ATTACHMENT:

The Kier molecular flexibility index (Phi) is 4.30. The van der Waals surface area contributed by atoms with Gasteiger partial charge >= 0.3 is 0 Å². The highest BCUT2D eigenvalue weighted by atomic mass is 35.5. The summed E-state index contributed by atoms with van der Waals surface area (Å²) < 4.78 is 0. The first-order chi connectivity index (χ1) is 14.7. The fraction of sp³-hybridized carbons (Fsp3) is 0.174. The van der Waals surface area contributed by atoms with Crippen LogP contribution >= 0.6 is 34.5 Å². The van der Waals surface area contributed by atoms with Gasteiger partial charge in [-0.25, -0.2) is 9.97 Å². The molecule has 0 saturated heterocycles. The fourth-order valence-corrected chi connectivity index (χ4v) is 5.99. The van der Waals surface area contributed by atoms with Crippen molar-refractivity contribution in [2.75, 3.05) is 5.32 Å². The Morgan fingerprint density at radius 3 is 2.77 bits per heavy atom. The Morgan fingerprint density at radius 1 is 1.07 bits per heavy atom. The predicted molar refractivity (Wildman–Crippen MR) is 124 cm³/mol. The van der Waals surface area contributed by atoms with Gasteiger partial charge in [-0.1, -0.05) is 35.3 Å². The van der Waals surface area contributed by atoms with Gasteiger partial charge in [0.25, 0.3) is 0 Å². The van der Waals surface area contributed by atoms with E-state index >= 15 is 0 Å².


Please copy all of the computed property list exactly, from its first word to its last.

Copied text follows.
The Kier molecular flexibility index (Phi) is 4.30. The van der Waals surface area contributed by atoms with Gasteiger partial charge >= 0.3 is 0 Å². The highest BCUT2D eigenvalue weighted by atomic mass is 35.5. The summed E-state index contributed by atoms with van der Waals surface area (Å²) < 4.78 is 0. The first-order chi connectivity index (χ1) is 14.7. The fraction of sp³-hybridized carbons (Fsp3) is 0.174. The van der Waals surface area contributed by atoms with Crippen LogP contribution >= 0.6 is 34.5 Å². The van der Waals surface area contributed by atoms with Gasteiger partial charge in [-0.25, -0.2) is 9.97 Å². The molecule has 0 saturated heterocycles. The fourth-order valence-corrected chi connectivity index (χ4v) is 5.99. The van der Waals surface area contributed by atoms with Crippen molar-refractivity contribution in [2.75, 3.05) is 5.32 Å². The Morgan fingerprint density at radius 3 is 2.77 bits per heavy atom. The Morgan fingerprint density at radius 1 is 1.07 bits per heavy atom. The predicted molar refractivity (Wildman–Crippen MR) is 124 cm³/mol. The van der Waals surface area contributed by atoms with Gasteiger partial charge in [-0.1, -0.05) is 35.3 Å². The van der Waals surface area contributed by atoms with Gasteiger partial charge in [0.25, 0.3) is 0 Å². The van der Waals surface area contributed by atoms with E-state index >= 15 is 0 Å².